Jewels

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You must love your neighbor as you love yourself. ~Matthew 28:30 (CEB)

I love to find thoughts on scripture that I haven’t heard before. I wrote a few weeks back about a viewpoint my dad shared with me on the “good Samaritan”. My dad wondered how the victim might feel about being helped by someone he would normally have nothing to do with much less trust or allow to touch him. In his book, ” Bread for the Journey”, Henri Nouwen has another interesting view.

“Love your neighbor as yourself,” the Gospel says (Matthew 22:38). But who is my neighbor? We often respond to that question by saying: “My neighbors are all the people I am living with on this earth, especially the sick, the hungry, the dying, and all who are in need.” But this is not what Jesus says. When Jesus tells the story of the good Samaritan (see Luke 10:29-37) to answer the question “Who is my neighbor?” he ends the by asking: “Which, … do you think, proved himself a neighbor to the man who fell into the bandits’ hands?” The neighbor, Jesus makes clear, is not the poor man laying on the side of the street, stripped, beaten, and half dead, but the Samaritan who crossed the road, “bandaged his wounds, pouring oil and wine on them, … lifted him onto his own mount and took him to an inn and looked after him.” My neighbor is the one who crosses the road for me.”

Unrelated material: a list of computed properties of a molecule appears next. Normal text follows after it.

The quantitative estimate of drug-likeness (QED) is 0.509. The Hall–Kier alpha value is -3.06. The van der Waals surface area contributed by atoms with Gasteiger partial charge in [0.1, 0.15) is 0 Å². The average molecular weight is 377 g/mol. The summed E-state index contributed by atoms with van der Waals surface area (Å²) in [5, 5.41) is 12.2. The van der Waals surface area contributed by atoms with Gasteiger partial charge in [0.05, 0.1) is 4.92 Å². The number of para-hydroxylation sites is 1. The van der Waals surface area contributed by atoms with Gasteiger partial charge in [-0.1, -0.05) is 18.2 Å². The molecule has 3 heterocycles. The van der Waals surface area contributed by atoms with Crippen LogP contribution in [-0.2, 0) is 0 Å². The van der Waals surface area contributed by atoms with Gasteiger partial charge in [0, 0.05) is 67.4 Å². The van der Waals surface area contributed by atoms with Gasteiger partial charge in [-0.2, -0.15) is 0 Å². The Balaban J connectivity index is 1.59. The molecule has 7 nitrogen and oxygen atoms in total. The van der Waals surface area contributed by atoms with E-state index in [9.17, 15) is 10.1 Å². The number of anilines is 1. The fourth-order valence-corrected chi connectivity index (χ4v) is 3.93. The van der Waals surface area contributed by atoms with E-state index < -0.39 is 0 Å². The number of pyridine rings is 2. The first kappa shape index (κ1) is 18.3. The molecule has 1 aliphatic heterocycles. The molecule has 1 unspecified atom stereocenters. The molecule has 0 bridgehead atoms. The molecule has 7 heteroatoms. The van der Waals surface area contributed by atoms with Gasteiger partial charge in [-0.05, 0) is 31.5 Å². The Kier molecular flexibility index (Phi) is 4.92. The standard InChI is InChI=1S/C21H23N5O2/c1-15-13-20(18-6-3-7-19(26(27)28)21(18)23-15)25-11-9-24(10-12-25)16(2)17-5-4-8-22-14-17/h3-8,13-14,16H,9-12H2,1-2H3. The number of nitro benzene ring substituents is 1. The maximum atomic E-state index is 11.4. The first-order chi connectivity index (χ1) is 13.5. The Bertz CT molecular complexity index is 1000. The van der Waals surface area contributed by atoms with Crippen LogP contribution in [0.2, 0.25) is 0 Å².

The person who stops his journey to take a moment for me when I am hurting is my neighbor. This is who I should love as myself. Instead of being resentful for needing help I need to be thankful for the connection. There are many people I am thankful that crossed that road to help me. There are many people that I now call a good friend that I would never have known if it wasn’t for life’s circumstances. Some of the greatest jewels come through surviving this journey through life. I treasure those whom God has sent to show His love to me.
Heavenly Father, I thank You for neighbors You have sent to me along my journey. May I always remember to treasure these jewels among the muck of life. May I also remember to be thankful for help and not resentful that I found myself needing help. Amen.

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